Faculty of Social Science and Humanities
Bordessa Hall - Room 512
55 Bond Street East
905.721.8668 ext. 2653
Dr. Hannah Scott is a founding faculty member of the University of Ontario Institute of Technology. She received her undergraduate degrees (Psychology and Sociology) from McMaster University in Hamilton, Ontario, a Master Sociology degree from the University of Guelph in Ontario and PhD degree in Sociology from University of Alberta. Prior to arriving at the university as an associate professor, she was an assistant professor at the University of Memphis. She was the founding director of the Centre for Evaluation and Survey Research (CESR), and founding Vice-President and, later, President of the UOIT Faculty Association.
- Undergraduate degree in Sociology McMaster University in Hamilton, Ontario
- Undergraduate degree in Psychology McMaster University in Hamilton, Ontario
- Masters degree in Sociology University of Guelph in Ontario
- PhD degree in Sociology University of Alberta
- Graduate seminar in Criminological Theory
- Graduate thesis
- Graduate seminar in Victimology
- Integrated Project in Criminal Justice
- Introduction to Criminal Justice
- Undergraduate Thesis
- Integrated Project in Criminology
- Issues in Organized Crime
- Quantitative Methods
- Introduction to Psychology
- Introduction to Sociology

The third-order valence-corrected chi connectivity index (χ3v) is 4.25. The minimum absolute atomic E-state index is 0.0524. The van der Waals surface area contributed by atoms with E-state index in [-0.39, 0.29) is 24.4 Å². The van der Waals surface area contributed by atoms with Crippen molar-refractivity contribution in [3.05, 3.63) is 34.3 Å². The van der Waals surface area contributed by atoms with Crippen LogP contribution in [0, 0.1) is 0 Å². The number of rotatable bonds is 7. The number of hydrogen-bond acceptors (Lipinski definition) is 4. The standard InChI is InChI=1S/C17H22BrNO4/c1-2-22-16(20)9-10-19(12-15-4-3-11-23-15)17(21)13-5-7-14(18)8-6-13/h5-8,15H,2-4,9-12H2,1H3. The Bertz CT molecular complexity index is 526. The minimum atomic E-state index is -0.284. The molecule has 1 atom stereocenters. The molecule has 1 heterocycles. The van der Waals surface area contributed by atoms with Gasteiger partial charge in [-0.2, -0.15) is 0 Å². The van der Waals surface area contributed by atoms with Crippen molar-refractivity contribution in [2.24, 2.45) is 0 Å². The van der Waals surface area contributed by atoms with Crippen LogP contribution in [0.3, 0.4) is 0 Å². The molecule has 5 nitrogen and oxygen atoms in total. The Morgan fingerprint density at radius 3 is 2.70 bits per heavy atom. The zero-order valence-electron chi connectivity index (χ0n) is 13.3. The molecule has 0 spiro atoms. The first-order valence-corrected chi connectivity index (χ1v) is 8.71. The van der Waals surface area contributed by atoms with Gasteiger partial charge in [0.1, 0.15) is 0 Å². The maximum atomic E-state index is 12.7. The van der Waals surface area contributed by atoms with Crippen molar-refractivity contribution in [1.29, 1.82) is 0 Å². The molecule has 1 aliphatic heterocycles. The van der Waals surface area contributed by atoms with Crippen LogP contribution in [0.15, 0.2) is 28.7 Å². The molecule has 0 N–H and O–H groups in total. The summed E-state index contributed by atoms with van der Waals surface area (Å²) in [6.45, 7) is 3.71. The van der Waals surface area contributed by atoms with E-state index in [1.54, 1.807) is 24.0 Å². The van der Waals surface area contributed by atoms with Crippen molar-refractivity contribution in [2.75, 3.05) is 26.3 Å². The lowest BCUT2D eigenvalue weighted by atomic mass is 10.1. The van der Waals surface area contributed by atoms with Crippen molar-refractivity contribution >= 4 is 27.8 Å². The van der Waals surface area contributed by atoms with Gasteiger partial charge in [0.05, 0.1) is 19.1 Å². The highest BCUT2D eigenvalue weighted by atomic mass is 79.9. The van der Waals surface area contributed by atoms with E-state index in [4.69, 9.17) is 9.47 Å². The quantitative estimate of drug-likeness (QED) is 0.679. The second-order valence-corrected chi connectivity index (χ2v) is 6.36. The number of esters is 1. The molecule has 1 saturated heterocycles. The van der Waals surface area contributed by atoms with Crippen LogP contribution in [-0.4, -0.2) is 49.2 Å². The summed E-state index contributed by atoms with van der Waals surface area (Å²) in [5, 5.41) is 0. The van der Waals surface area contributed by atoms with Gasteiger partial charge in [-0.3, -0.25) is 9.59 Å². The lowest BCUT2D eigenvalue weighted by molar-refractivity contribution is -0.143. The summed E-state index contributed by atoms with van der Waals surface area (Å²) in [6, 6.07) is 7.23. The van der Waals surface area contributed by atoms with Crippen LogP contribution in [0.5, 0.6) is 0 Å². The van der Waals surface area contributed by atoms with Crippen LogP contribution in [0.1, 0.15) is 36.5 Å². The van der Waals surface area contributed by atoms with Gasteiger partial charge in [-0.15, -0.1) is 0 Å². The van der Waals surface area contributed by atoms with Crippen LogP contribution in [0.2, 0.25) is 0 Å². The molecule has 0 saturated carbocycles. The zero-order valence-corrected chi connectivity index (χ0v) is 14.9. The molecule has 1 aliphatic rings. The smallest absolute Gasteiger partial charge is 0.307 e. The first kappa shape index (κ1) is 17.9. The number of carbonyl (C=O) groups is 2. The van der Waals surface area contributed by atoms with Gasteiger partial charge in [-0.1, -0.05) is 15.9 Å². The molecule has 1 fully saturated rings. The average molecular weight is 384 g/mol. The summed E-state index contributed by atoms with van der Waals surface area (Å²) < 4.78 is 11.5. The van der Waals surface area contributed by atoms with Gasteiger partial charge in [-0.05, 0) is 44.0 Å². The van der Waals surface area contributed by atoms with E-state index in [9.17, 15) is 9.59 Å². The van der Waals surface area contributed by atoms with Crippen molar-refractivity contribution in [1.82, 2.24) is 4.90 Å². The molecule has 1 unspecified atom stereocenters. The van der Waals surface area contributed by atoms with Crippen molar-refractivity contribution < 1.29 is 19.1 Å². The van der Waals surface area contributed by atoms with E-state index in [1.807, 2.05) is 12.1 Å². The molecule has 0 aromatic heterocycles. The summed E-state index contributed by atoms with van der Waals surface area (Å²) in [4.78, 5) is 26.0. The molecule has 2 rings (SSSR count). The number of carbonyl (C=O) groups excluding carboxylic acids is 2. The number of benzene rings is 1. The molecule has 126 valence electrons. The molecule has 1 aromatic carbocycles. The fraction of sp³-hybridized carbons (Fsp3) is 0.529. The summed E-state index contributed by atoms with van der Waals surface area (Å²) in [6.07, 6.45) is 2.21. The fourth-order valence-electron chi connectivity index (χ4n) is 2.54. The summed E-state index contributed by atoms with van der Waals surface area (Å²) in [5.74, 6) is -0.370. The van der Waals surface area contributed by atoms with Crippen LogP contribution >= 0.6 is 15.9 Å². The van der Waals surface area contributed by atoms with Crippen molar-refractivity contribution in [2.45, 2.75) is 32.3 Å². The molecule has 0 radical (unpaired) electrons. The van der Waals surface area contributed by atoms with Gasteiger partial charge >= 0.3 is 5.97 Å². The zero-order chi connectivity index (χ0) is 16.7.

- Introduction to Criminological Theory
Research and expertise
- victimology, victims of crime vulnerable populations
- homicide studies
- serial and mass murder
- gender differences in criminal behaviour
- community research design and implementation
- Canadian drug courts and other diversion program evaluation
Social Sciences and Humanities Research Council (SSHRC), Knowledge Synthesis Grant. Scott, H. (Principle Investigator) & Kotlyar, I. A Review of Skillshed Analysis Practices and Outcomes. Knowledge Synthesis Grants: Skills Development for Future Needs of the Canadian Labour Market competition.
- 2013 $23,560
Oxford University Press, Canada. Scott, H. Innovation grant for development of the Virtual Teaching Assistant digital film series. Scott, H. (Principle Investigator
- 2012 $5000
Social Sciences and Humanities Research Council SSHRC Internal Grant Competition, UOIT. Scott, H. (Principle Investigator). “Durham Area Survey Pilot Study.”
- 2011 $2000.00
Wiley, Canada. Innovation grant for development of the Virtual Teaching Assistant digital film series. Scott, H. (Principal Investigator)
- 2010 $5000
University of Ontario Institute of Technology – Technology Innovation Fund. “The Virtual Teaching Assistant: Introduction to SPSS 15.0” Scott, H. (Principal Investigator)